M.A. in Anthropology, Colorado State University
Dr. Jason LaBelle
Chris is an archaeologist whose work focuses on the Great Plains and Rocky Mountain regions, centered primarily in northern Colorado. Raised in the mountain town of Steamboat Springs, Chris has always been drawn to trying to better understand how and why people would have lived in these environments without the comforts of modern technologies. Prior to coming to CSU he worked as an archaeologist for the US Forest Service, in Cultural Resource Management and on grant-funded research projects throughout the state. He has worked across the Plains and mountain region, participating in projects in Colorado, Texas, Wyoming and Nebraska, as well as working with collections from various sites in North Dakota. While specializing in lithic technology, Chris has used his thesis research on the Roberts buffalo jump, located north of Fort Collins, to broaden his knowledge of faunal analysis as well as incorporating GIS to spatially analyze site data. Chris’ other research interests include human-environment interactions, foraging systems, alpine archaeology, working with undergraduate students and with members of the public to promote archaeological research and stewardship. Chris is currently employed as the Assistant State Archaeologist of Colorado.
Note to Current Students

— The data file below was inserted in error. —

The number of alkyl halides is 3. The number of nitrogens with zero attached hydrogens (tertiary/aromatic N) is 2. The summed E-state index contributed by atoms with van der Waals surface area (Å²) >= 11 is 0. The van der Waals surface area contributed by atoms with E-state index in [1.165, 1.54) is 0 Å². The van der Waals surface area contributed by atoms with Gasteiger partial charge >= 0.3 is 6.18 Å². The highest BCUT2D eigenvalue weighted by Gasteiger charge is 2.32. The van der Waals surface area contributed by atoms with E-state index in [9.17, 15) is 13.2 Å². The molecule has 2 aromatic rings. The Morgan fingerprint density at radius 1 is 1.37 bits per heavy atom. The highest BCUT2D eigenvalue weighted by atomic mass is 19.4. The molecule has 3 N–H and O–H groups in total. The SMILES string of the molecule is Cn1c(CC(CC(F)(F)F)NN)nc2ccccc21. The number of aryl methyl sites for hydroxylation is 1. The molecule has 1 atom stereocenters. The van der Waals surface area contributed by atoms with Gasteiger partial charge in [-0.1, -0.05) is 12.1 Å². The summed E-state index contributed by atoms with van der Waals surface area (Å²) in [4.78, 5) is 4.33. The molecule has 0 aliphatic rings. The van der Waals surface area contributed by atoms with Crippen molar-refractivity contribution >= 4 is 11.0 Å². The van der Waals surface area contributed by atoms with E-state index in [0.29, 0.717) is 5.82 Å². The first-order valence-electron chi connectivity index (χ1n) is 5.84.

Without question my time at CSU helped get me where I am today. There are many people in the department to thank for that but first and foremost is Dr. Jason LaBelle whose mentorship, guidance, and friendship was a driving force that challenged me to become a better archaeologist and anthropologist. Jason helped to open many doors, including working with the public, giving public and professional presentations, and helping to mentor and train undergraduate students volunteering in the CMPA lab as well as on my thesis research. I will always treasurer my time in the department and the many friends I made along the way. My advice to current students, both graduate and undergraduate, is to take ownership of your education. Get involved, seek out ways to volunteer for different projects or in different labs, explore your career, and take advantage of the many opportunities available to you at CSU. Your time to be free, to explore new ideas, to sit down and read a journal article, or sit in the lab and debate a variety of topics with your peers is precious and fleeting; take advantage of this time and become an active participant in your education.